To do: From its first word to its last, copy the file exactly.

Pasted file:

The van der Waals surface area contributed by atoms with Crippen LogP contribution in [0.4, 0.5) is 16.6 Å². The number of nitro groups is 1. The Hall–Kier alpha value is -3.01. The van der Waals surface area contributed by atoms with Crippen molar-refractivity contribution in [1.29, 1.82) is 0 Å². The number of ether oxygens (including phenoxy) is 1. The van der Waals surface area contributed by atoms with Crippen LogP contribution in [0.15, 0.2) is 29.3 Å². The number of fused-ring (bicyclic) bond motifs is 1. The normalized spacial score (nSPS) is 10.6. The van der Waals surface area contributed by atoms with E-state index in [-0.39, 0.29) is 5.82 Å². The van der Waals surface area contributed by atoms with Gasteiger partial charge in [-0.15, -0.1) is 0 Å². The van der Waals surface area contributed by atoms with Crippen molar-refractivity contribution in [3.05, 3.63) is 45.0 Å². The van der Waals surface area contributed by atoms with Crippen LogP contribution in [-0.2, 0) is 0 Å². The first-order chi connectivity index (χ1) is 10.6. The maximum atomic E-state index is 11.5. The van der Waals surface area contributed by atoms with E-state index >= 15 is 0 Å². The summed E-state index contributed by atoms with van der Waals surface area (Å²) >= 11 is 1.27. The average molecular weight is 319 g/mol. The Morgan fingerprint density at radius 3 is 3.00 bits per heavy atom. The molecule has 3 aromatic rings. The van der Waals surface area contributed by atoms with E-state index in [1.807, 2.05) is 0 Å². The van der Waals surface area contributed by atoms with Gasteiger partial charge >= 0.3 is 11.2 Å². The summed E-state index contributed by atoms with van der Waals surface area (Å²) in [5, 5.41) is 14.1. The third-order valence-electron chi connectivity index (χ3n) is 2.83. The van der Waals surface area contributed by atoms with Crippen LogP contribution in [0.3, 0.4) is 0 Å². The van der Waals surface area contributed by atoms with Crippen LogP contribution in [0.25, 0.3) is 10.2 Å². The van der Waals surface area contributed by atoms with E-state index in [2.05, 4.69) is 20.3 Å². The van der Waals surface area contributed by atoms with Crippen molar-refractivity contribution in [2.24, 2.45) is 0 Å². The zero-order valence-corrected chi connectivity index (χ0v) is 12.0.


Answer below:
The van der Waals surface area contributed by atoms with Crippen LogP contribution in [0.4, 0.5) is 16.6 Å². The number of nitro groups is 1. The Hall–Kier alpha value is -3.01. The van der Waals surface area contributed by atoms with Crippen molar-refractivity contribution in [1.29, 1.82) is 0 Å². The number of ether oxygens (including phenoxy) is 1. The van der Waals surface area contributed by atoms with Crippen LogP contribution in [0.15, 0.2) is 29.3 Å². The number of fused-ring (bicyclic) bond motifs is 1. The normalized spacial score (nSPS) is 10.6. The van der Waals surface area contributed by atoms with E-state index in [-0.39, 0.29) is 5.82 Å². The van der Waals surface area contributed by atoms with Gasteiger partial charge in [-0.15, -0.1) is 0 Å². The van der Waals surface area contributed by atoms with Crippen molar-refractivity contribution in [3.05, 3.63) is 45.0 Å². The van der Waals surface area contributed by atoms with Crippen LogP contribution in [-0.2, 0) is 0 Å². The first-order chi connectivity index (χ1) is 10.6. The maximum atomic E-state index is 11.5. The van der Waals surface area contributed by atoms with E-state index >= 15 is 0 Å². The summed E-state index contributed by atoms with van der Waals surface area (Å²) >= 11 is 1.27. The average molecular weight is 319 g/mol. The Morgan fingerprint density at radius 3 is 3.00 bits per heavy atom. The molecule has 3 aromatic rings. The van der Waals surface area contributed by atoms with E-state index in [1.807, 2.05) is 0 Å². The van der Waals surface area contributed by atoms with Gasteiger partial charge >= 0.3 is 11.2 Å². The summed E-state index contributed by atoms with van der Waals surface area (Å²) in [5, 5.41) is 14.1. The third-order valence-electron chi connectivity index (χ3n) is 2.83. The van der Waals surface area contributed by atoms with Crippen LogP contribution in [0.3, 0.4) is 0 Å². The van der Waals surface area contributed by atoms with Crippen LogP contribution in [0.25, 0.3) is 10.2 Å². The van der Waals surface area contributed by atoms with E-state index in [2.05, 4.69) is 20.3 Å². The van der Waals surface area contributed by atoms with Crippen molar-refractivity contribution in [2.24, 2.45) is 0 Å². The zero-order valence-corrected chi connectivity index (χ0v) is 12.0.